The climb is not that steep and relatively easier than most hills I’ve climbed before. The thing was I didn’t bring water with me. Good news? There’s a Grab and Go stall at the parking lot, again. They are everywhere! So I grabbed a Minute Maid orange drink which never tasted so good! They don’t sell water, but you would find out that there is some sort of convenience store halfway up the hill. They sell water and snacks in there. Tourists traveling in groups are usually brought all the way up to that parking lot, cutting their climb in half. Your advantage is that you get more exercise than them, and they spend more money than you do.
I was trying hard to take a picture of the memorial from afar but there were tourists going down the hill and I just couldn’t wait for all of them to disappear because I was under time pressure. One of them started waving her hands wildly because she thought I was taking a picture of her. Oh, I’m so sorry. I thought you were part of the hill! Shy ka ate? Why don’t you accidentally fall down the cliff first so I could take a better shot? Angelina Jolie, is that you?
Whoever thought of the design of the said memorial is plain genius. The walls don’t cover the whole structure. In fact, they seem to be afloat. What makes them so good to look at are the murals depicting friendship between the Soviets and the Mongols. The cool part is you don’t just see those frescoes, you also see a panoramic view of UB below them at the same time. Cool.
Although UB still needs to add some interesting buildings for a more impressive skyline, climbing up this hill is still worth it because of that feeling of achievement, the exercise, and the relaxation if you find a good spot away from the sun. You’ll find both tourists and locals frequenting the said site. It is a must see if ever you find yourself in UB one day. Besides, it’s not that far from the city center. Just try to skip rush hour.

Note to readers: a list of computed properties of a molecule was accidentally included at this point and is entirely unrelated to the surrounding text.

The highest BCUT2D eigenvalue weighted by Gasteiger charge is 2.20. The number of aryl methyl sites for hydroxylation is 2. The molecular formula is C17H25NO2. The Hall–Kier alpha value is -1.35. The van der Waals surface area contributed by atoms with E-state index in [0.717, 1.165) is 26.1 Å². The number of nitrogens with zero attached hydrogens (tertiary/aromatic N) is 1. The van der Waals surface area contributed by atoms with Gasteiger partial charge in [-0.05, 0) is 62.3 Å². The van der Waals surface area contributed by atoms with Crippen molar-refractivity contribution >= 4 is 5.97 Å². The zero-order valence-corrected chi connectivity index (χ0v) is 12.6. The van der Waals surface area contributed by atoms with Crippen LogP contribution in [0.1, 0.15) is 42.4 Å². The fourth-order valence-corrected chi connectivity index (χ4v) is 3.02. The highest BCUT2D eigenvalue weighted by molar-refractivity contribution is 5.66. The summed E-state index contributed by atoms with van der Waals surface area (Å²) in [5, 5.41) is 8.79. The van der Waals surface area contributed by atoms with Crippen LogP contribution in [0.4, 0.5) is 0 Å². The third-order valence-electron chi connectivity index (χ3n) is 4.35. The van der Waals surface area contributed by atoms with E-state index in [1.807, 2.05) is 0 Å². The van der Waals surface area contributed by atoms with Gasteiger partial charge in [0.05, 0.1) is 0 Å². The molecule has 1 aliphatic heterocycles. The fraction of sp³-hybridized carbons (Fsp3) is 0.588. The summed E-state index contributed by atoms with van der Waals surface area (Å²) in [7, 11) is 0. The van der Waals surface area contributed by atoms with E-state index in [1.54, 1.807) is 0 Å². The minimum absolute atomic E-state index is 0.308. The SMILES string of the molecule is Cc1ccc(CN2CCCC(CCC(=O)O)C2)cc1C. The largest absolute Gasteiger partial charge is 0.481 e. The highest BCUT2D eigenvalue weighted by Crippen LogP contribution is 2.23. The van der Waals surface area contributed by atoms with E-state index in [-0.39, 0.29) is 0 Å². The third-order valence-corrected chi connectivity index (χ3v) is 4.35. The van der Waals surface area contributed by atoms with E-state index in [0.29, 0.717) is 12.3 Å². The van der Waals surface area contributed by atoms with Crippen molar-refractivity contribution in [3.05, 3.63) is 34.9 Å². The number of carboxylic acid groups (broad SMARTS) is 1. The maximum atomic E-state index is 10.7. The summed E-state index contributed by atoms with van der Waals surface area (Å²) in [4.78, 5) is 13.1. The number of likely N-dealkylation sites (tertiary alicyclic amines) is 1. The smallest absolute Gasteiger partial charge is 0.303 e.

I was back at the guest house by three to retrieve my stuff. The bus going to the station was nowhere to be found. I am really clueless when it comes to bus routes. UB has no metro. They don’t need it. Yet. So I just took a chance on the various buses plying Peace Avenue and finally arrived at Ulaanbaatar Train Station by 4 PM, just in time for boarding and for a big bottle of Bonaqua. I was in a cabin with three Mongolian women, who were friendly, but again, communication was hard because of the language barrier.
Crossing the Chinese/Mongolian border for the first time to go to UB is an adventure. Regardless of the hassles, you see it as a fun experience. Going back you now see it as a chore and if you are not patient enough, you might just have to do something to kill time. It took a while for us to cross the Mongolian border. You could check the Budget and Itinerary post for the exact time but I think it was around 2 or 3 hours of waiting, but everything went smoothly after that. The trip cost 100 Yuan this time, which was 20 Yuan more than when I first crossed that border. The three Mongolians with me on the jeep also paid the same amount, so I think it is really the rate. Whatever, I just wanted to go back to Beijing and take a shower.
And eat! I haven’t had time to eat lunch and the fried rice I ordered at the resto in Erenhot never arrived so I just walked out with a Fvck You All expression written all over my face. I was waiting for half an hour. How hard was it to cook fried rice? More than 24 hours and all my stomach had to go on were Choco Pies and Pepsi. The bus would cost you around 200 Yuan. A woman approached me and offered a ride by car for 300, sharing it with a Mongolian family of three also going to Beijing. The trip took ten hours and I was at Beijing by half past 10. We departed from Erlian at around quarter to one. The best thing about it? It wasn’t a scam. The journey is long and boring with nothing to see but grass. Try your luck with a book if you could endure the headache you’ll get after reading it.
I’d love to go back to Mongolia to see what’s outside UB but I am not taking the train again, unless the trip is connected to Moscow. Or maybe I would, if someone would go with me so we can play Harry Potter, as long as I get to play Voldemort and there’s no cap on Avada Kedavra.
KHAN-UUL: 01 - A Palace, a Park, and a Hill in Three Hours